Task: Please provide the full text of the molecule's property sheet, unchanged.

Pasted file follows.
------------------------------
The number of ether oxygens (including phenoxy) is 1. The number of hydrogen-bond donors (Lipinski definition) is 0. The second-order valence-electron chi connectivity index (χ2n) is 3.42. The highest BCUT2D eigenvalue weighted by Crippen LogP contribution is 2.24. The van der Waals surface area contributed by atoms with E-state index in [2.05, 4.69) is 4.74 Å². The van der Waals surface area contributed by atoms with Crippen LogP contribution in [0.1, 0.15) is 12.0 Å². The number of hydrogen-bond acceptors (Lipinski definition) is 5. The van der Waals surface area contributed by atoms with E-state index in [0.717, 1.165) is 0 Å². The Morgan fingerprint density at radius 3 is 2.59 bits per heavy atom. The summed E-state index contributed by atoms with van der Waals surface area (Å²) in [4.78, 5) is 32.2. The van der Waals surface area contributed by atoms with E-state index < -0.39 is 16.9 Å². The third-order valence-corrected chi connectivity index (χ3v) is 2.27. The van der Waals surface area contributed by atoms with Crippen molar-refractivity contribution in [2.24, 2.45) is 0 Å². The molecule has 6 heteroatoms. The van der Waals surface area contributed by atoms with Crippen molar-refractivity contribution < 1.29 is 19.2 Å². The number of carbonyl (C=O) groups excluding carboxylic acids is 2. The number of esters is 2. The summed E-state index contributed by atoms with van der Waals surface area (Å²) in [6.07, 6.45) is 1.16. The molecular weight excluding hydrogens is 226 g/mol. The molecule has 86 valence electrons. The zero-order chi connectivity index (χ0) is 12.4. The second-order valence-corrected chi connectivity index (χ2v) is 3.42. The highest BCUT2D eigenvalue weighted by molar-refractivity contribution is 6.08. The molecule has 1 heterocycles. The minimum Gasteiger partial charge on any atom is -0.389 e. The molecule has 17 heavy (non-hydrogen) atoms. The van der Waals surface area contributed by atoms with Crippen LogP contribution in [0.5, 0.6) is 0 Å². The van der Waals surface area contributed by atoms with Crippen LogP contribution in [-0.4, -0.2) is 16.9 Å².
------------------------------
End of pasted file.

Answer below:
The number of ether oxygens (including phenoxy) is 1. The number of hydrogen-bond donors (Lipinski definition) is 0. The second-order valence-electron chi connectivity index (χ2n) is 3.42. The highest BCUT2D eigenvalue weighted by Crippen LogP contribution is 2.24. The van der Waals surface area contributed by atoms with E-state index in [2.05, 4.69) is 4.74 Å². The van der Waals surface area contributed by atoms with Crippen LogP contribution in [0.1, 0.15) is 12.0 Å². The number of hydrogen-bond acceptors (Lipinski definition) is 5. The van der Waals surface area contributed by atoms with E-state index in [0.717, 1.165) is 0 Å². The Morgan fingerprint density at radius 3 is 2.59 bits per heavy atom. The summed E-state index contributed by atoms with van der Waals surface area (Å²) in [4.78, 5) is 32.2. The van der Waals surface area contributed by atoms with E-state index < -0.39 is 16.9 Å². The third-order valence-corrected chi connectivity index (χ3v) is 2.27. The van der Waals surface area contributed by atoms with Crippen molar-refractivity contribution in [2.24, 2.45) is 0 Å². The molecule has 6 heteroatoms. The van der Waals surface area contributed by atoms with Crippen molar-refractivity contribution < 1.29 is 19.2 Å². The number of carbonyl (C=O) groups excluding carboxylic acids is 2. The number of esters is 2. The summed E-state index contributed by atoms with van der Waals surface area (Å²) in [6.07, 6.45) is 1.16. The molecular weight excluding hydrogens is 226 g/mol. The molecule has 86 valence electrons. The zero-order chi connectivity index (χ0) is 12.4. The second-order valence-corrected chi connectivity index (χ2v) is 3.42. The highest BCUT2D eigenvalue weighted by molar-refractivity contribution is 6.08. The molecule has 1 heterocycles. The minimum Gasteiger partial charge on any atom is -0.389 e. The molecule has 17 heavy (non-hydrogen) atoms. The van der Waals surface area contributed by atoms with Crippen LogP contribution in [0.5, 0.6) is 0 Å². The van der Waals surface area contributed by atoms with Crippen LogP contribution in [-0.4, -0.2) is 16.9 Å².